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Profile: mactoria
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User Name: mactoria
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Joined: Wednesday, August 13, 2014
Last Visit: Tuesday, April 25, 2017 10:47:04 PM
Number of Posts: 394
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  Last 10 Posts
Topic: Robert Steele: CIA Director John Brennan plotted this false flag attacK with Senator John McCain
Posted: Tuesday, April 18, 2017 4:42:14 AM
Yarin wrote:
I remember someone said about the following letter:"it has no credibilty".But it turns out the opposite



Yarin: Richard H. Black's letter is real, but it represents his opinion only....his own party's leader in the Virginia state senate gibed him for writing it. Black is what is a right-winger or perhaps an "alt-right winger" who is a state senator (a state senator in Virginia represents a small district averaging about 210,000 persons and makes just $18,000/yr for part time work) who is relatively unknown outside that district. This letter to Assad is real evidently, but means little if anything about anything....so this obscure, out-of-the-mainstream state senator thanks Assad for one act??? Black is alone in his support for Assad, backed by no one in Congress, the Virginia state senate, and probably few if any of his own constituents. He's known for being on the wrong side of the Syrian matter in terms of American thinking about Assad's treatment of his own people.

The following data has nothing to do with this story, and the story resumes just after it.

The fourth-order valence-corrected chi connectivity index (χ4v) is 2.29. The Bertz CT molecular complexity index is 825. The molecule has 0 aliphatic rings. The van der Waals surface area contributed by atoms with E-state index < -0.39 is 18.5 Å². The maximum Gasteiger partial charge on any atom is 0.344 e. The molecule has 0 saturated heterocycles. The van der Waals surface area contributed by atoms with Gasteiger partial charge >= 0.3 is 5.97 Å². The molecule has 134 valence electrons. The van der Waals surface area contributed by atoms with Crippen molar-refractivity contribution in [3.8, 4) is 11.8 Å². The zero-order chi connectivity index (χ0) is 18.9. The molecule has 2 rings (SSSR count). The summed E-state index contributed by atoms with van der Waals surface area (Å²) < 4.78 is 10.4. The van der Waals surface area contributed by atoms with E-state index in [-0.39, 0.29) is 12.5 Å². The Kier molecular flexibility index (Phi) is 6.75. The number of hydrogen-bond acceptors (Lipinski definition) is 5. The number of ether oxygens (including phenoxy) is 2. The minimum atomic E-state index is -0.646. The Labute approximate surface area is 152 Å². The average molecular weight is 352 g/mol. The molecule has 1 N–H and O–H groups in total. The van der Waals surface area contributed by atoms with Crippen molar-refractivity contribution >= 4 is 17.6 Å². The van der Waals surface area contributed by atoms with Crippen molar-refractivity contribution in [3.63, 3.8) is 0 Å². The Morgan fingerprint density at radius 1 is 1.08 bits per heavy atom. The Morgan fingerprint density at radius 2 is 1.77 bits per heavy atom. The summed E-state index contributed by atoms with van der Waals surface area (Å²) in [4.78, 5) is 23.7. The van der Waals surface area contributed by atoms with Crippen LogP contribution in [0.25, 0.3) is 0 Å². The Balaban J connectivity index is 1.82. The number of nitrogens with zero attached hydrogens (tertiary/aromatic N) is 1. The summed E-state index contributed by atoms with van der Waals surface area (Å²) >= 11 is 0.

One letter from an fringe small-time state senator means what in regard to Steele's assertion of the sarin attack being a "false flag" attack? Trying to make an equation between these two disparate things is evidence of loose, wacky thinking...the very thing that Steele, Jones, and the rest of conspiracy theorists all have in common.
Topic: What does " curing parts " mean?
Posted: Monday, April 17, 2017 2:11:51 AM
Aventador LP700-4 wrote:
I came across this phrase here:

Besides being time-intensive, the carbon-fiber manufacturing process is also an energy hog. The storage freezers and occasional blast with the hair dryer are minor compared to the autoclave, a pressurized oven used to cure finished parts. My particular hunk of hand-laid goodness will bake in the oven for six hours at nearly 400 degrees, all while under six times the normal atmospheric pressure.